The Future We Deserve a collaborative book project to create a vision of the future is finished and launched as of yesterday. I cannot describe how good the book is to read. Perhaps it has been best expressed by Vinay in the introduction.
It is all available to read online, You can download the PDF or buy the book. I contributed to the book in the 11th hour after a moment of inspiration about a future scenario. Vinay encouraged me to write it up for the book. It is freely available online so to help promote the launch I reblogging my contribution to the book.
After reading a blog post by Noah Raford I was awakened to the fact that visions of the future are typically commissioned by the wealthy and as such are horrendously narrow in their vision. How will the the glittery sustainable technology we all wish for change the world?
The shift towards a near zero crude oil society in rich countries will probably occur as a reaction to oil prices. This rise in oil price could come from either legal frameworks such as a tax, or it could be a physical constraint brought on by the depletion of the convenient oil sources. Time and money from the state and corporate bodies will be invested in vast amounts to refine low oil technologies to a viable state, reshape the country infrastructure to be compatible with these technologies, and advance new societal norms that are in harmony with the behavioural demands of the new infrastructure. Much of these new powerful technologies will be held under patents licenced at prices that are based on models trying to emulate the returns of the good old days of oil.
On the other end there are the poor countries with oil based infrastructure. Running up to this point their economy will be crippled by having to pay high oil prices. They do not have the money to invest in a low oil infrastructure. Following this there may be a short period of cheaper oil due to low demands. The sharp drop in oil demand combined with the high production price will mean the existing oil producing countries and companies’ existing practices will have to drastically change or end entirely. In the end the oil production industry will drastically shrink and supply to demand will return to recognisable levels. Some companies will die. Others will attempt to become industry leaders in green technology.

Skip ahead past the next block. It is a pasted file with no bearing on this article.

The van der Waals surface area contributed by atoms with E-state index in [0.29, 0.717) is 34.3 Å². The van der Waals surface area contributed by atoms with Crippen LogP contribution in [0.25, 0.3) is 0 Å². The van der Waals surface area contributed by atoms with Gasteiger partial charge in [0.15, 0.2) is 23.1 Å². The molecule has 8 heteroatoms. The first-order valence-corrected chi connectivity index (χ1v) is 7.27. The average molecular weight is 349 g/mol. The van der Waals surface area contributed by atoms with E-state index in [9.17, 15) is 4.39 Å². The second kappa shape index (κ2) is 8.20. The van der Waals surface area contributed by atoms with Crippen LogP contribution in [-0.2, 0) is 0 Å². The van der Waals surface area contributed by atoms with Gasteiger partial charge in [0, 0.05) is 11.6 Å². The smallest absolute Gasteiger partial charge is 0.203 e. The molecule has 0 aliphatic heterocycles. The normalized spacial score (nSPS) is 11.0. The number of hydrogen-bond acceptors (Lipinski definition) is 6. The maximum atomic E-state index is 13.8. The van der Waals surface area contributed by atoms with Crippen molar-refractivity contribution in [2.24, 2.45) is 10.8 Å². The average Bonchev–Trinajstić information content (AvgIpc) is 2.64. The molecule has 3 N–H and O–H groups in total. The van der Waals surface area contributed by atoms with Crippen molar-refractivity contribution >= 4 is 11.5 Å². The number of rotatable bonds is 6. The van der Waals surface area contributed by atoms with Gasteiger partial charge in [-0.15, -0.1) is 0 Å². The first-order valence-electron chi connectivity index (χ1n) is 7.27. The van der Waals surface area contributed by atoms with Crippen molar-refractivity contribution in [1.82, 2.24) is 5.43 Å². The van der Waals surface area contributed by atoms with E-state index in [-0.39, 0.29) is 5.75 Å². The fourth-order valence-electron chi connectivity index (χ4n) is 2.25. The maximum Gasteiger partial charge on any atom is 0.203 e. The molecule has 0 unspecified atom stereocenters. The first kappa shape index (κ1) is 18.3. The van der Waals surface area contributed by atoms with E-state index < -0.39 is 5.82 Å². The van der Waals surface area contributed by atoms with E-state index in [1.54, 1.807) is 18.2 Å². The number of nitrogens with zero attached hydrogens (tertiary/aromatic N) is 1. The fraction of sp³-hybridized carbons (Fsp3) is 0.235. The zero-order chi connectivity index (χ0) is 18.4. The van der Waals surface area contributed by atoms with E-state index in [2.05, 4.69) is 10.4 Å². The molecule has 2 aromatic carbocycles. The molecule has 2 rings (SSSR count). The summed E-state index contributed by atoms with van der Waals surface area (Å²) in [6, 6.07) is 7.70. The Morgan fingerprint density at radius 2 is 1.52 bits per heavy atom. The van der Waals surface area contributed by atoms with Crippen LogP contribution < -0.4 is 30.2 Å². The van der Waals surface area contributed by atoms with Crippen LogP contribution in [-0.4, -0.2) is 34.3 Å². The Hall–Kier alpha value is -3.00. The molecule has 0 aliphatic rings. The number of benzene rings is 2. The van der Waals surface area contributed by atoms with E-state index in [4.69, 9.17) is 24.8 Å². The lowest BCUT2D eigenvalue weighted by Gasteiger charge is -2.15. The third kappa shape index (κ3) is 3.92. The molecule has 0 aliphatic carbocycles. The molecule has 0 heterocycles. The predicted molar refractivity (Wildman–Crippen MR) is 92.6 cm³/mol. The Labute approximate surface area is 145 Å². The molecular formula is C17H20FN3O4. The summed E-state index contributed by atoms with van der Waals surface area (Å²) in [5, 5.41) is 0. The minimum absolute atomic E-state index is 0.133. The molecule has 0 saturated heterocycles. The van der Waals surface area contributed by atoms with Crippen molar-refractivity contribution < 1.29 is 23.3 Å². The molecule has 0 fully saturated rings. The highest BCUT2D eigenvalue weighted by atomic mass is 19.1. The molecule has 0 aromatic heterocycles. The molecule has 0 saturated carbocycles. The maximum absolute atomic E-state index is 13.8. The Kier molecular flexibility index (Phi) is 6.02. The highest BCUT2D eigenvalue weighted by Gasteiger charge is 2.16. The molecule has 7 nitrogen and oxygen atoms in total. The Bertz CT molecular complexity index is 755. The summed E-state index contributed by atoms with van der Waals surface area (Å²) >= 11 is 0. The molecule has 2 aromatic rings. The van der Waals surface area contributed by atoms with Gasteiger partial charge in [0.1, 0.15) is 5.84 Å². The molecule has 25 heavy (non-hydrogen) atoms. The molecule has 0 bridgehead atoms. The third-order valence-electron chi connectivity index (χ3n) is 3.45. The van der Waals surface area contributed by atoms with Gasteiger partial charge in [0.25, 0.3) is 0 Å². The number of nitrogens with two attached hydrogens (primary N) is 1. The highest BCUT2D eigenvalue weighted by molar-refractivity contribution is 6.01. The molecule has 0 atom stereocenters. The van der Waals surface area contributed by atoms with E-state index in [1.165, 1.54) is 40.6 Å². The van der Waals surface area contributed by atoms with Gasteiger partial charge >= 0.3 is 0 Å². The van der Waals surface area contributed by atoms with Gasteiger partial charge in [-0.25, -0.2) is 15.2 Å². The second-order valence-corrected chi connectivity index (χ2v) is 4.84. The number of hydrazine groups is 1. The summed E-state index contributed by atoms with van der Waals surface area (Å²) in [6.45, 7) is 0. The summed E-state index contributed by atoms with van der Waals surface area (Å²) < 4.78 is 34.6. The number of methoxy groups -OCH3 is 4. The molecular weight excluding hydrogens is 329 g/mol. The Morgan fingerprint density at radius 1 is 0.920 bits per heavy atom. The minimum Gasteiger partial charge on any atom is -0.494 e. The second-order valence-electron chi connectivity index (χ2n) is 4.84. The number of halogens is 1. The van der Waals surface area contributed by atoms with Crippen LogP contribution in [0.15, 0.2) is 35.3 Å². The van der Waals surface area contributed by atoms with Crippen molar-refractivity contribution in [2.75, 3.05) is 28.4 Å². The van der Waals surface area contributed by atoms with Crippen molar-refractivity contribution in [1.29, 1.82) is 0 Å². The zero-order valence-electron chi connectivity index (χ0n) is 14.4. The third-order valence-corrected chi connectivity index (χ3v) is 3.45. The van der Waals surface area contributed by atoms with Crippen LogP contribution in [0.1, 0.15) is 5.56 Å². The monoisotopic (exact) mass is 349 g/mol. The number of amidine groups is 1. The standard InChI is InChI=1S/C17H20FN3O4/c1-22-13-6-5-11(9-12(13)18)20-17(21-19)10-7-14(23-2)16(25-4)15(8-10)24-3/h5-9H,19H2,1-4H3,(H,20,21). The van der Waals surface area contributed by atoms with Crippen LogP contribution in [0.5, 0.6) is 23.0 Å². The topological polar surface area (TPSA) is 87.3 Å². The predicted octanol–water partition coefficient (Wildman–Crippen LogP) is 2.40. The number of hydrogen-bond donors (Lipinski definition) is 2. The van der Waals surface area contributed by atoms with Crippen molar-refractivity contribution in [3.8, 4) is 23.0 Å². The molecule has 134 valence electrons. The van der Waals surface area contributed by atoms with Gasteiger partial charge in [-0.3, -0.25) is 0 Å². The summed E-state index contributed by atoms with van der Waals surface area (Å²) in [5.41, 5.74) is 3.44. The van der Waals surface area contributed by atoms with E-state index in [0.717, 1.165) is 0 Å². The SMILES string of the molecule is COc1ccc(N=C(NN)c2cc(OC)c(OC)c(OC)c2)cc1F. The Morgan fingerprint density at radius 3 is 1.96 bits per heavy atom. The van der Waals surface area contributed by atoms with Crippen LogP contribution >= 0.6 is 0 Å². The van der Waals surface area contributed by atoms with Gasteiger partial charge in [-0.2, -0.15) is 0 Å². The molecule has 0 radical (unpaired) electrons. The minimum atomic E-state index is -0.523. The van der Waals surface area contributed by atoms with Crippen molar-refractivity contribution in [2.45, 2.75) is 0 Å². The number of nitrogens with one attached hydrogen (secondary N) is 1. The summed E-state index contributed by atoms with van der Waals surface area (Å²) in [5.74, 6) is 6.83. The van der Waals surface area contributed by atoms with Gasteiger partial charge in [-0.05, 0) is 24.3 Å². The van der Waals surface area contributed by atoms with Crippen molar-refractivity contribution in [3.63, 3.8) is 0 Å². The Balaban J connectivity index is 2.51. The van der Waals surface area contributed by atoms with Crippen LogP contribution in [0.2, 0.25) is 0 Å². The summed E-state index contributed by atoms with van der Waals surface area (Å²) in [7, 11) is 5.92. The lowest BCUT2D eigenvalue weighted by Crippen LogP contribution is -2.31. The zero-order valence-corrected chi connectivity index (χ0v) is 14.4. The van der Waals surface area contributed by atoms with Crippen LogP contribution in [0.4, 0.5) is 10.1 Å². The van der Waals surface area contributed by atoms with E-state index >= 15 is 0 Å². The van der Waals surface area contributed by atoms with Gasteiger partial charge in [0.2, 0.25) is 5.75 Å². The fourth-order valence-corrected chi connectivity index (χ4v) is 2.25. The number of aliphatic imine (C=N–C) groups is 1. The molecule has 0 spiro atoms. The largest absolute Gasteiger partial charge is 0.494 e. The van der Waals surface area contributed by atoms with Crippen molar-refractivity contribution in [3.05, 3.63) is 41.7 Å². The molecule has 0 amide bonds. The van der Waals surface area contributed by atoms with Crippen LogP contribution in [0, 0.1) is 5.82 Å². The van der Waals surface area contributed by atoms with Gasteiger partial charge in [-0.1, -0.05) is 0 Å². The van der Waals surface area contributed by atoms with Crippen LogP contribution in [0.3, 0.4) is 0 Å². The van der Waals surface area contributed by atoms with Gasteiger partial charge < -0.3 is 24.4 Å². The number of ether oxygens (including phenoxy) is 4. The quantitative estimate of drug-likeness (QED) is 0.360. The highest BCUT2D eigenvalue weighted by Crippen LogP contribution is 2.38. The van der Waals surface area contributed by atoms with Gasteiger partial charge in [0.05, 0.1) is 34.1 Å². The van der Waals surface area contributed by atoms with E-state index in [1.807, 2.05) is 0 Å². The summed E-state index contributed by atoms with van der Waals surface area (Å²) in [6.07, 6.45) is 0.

What happens to the old oil production and delivery facilities and infrastructure? Offshore oil rigs, tankers, pipelines? As the old companies file for bankruptcy, downscale or re-focus these facilities will fall out of use. The smaller size of the industry means that there will not be a significant market in the resale of equipment. The cost involved in scrapping decommissioned facilities and equipment would probably see many sites abandoned but still capable of operation.
It is not too far fetched to imagine the organisations that operate in blackmarket goods would now take advantage of these still facilities to expand the blackmarket for oil. Somali Pirates, the FARC and unscrupulous chinese companies bringing drilling sites back into operation. They are able to operate here because of the lower regard for regulations, overhead and labour costs that make such ventures unprofitable in legal circumstances.
Poor countries will be unable to immediately make the transition to low oil technologies. Corruption and the high prices associated with legal oil and the patented green technologies will mean many governments will resort to questionable oil supplies. This maintains a healthy blackmarket oil supply that will last for a long time. It will still always be a small fraction of the previous global oil consumption and may result in a second peak oil cycle brought on by failing equipment and growing attempts of government crackdowns.
These new oil wars will replace the horrors associated with national military and private military professional conflicts with the horrors of the resource wars seen around African minerals. Rival groups of informal fighters, child soldiers and associated atrocities.